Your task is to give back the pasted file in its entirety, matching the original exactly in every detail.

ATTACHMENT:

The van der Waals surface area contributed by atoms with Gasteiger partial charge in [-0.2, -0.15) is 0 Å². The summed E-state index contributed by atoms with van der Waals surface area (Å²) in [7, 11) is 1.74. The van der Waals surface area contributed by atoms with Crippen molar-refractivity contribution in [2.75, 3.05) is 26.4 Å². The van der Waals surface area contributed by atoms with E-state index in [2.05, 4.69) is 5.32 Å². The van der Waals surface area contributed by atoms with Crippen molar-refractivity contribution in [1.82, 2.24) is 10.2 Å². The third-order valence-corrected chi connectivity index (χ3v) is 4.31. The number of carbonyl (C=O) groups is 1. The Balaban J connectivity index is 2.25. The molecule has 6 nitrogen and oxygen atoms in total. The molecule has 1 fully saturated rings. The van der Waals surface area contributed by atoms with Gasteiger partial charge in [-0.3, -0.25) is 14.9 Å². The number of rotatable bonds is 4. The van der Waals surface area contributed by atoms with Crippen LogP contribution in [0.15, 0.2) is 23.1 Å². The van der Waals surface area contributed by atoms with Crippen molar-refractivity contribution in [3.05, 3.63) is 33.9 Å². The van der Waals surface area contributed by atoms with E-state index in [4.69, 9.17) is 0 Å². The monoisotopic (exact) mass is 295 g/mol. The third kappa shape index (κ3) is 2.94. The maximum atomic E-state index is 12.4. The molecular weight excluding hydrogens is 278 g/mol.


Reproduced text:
The van der Waals surface area contributed by atoms with Gasteiger partial charge in [-0.2, -0.15) is 0 Å². The summed E-state index contributed by atoms with van der Waals surface area (Å²) in [7, 11) is 1.74. The van der Waals surface area contributed by atoms with Crippen molar-refractivity contribution in [2.75, 3.05) is 26.4 Å². The van der Waals surface area contributed by atoms with E-state index in [2.05, 4.69) is 5.32 Å². The van der Waals surface area contributed by atoms with Crippen molar-refractivity contribution in [1.82, 2.24) is 10.2 Å². The third-order valence-corrected chi connectivity index (χ3v) is 4.31. The number of carbonyl (C=O) groups is 1. The Balaban J connectivity index is 2.25. The molecule has 6 nitrogen and oxygen atoms in total. The molecule has 1 fully saturated rings. The van der Waals surface area contributed by atoms with Gasteiger partial charge in [-0.3, -0.25) is 14.9 Å². The number of rotatable bonds is 4. The van der Waals surface area contributed by atoms with Crippen LogP contribution in [0.15, 0.2) is 23.1 Å². The van der Waals surface area contributed by atoms with Crippen molar-refractivity contribution in [3.05, 3.63) is 33.9 Å². The van der Waals surface area contributed by atoms with E-state index in [4.69, 9.17) is 0 Å². The monoisotopic (exact) mass is 295 g/mol. The third kappa shape index (κ3) is 2.94. The maximum atomic E-state index is 12.4. The molecular weight excluding hydrogens is 278 g/mol.